The next drop-off point was the question of where they attended college, which some – via the user experience testing – found offensive and/or didn’t understand how it was relevant to an insurance quote. The Analytics confirmed this and showed a higher than normal drop-off rate at the point that question was asked in the funnel.  Ask yourself, why is this question part of the form? Is it necessary? If not, remove it and improve the percent of visitors who get further in the funnel and closer to a sale.

Start getting more out of your website by diving deeper into the following 6 areas using both Analytics and User Experience Data:

1. Landing Page Optimization
Analytics: Bounce Rate, Conversion Rate
UX: Why people convert.

2. Site Navigation
Analytics: Top Content
UX: How they get there

3. Form Completion
Analytics: Abandonment, Page reloads
UX: Specific Objections

4. Content
5. Analytics: Time Spent on page
UX: Is it engaging?

5. Testing
Analytics: A/B Testing
UX: What to Test

6. Terminology
Analytics: Search Logs
UX: How people use language – what is your target marking using to search for you

In the case that you need to dip your toes, go old-school and simply sit behind someone and watch them navigate your website. Where do they go first, second, third, what do they avoid? Ask them why. Some data is better than no data.

Thank you to Fred Beecher and Andrew Janis of Evantage Consulting for presenting the above case study and tips on UX and Analytics during the 2010 MIMA Summit.

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  1. Your advice makes sense… I think you’re talking about CRO ( conversion rate optimization )? Metrics can mislead any marketer and it’s important to learn how to convert all those traffic into sales. It’s easier said than done and I say it takes building your brand from scratch into a brand people can trust.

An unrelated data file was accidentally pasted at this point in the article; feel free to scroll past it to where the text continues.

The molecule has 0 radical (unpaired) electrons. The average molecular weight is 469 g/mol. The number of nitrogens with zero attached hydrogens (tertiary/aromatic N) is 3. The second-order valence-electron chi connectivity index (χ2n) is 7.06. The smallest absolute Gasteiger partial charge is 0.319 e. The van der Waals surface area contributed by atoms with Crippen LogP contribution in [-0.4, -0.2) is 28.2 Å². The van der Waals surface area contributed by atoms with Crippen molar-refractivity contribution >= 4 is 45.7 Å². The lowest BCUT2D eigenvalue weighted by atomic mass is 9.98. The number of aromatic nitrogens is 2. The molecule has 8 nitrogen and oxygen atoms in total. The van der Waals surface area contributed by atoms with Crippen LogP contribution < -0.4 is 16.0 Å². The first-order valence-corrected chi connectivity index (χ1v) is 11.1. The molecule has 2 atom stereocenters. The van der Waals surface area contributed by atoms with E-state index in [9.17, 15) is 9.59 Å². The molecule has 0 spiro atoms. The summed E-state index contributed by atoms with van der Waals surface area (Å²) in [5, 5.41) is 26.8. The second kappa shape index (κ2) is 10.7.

2. This is a good post but I think you’ve only identified the tip of a very very large iceberg. What tools do you suggest for the UX side of the equation? Have you used 4Q, Kiss Insights or even Foresee with any of your clients to get the “Why?” you describe in your post?

    We tend to infer too much from our web analytics but often neglect altogether the user’s experience. Thanks for your post.

    • The best tool to answer UX questions is a UX researcher. : ) There are a number of analytics tools like Tea Leaf and Click Tale that attempt to help analysts visualize the user experience, but you still can’t understand *why* people are doing things until you actually observe them interacting with your system while they articulate their thought process.

  3. The first thing I check when i look at analytics are the traffic sources. This way I know what needs to be worked on

  4. Good reminders that data alone without understanding the “why” can lead to misleading assumptions. Better to talk to the customer directly to figure out the why then guess.

    I will be interested in a future post on automated methods to check the 6 factors mentioned above.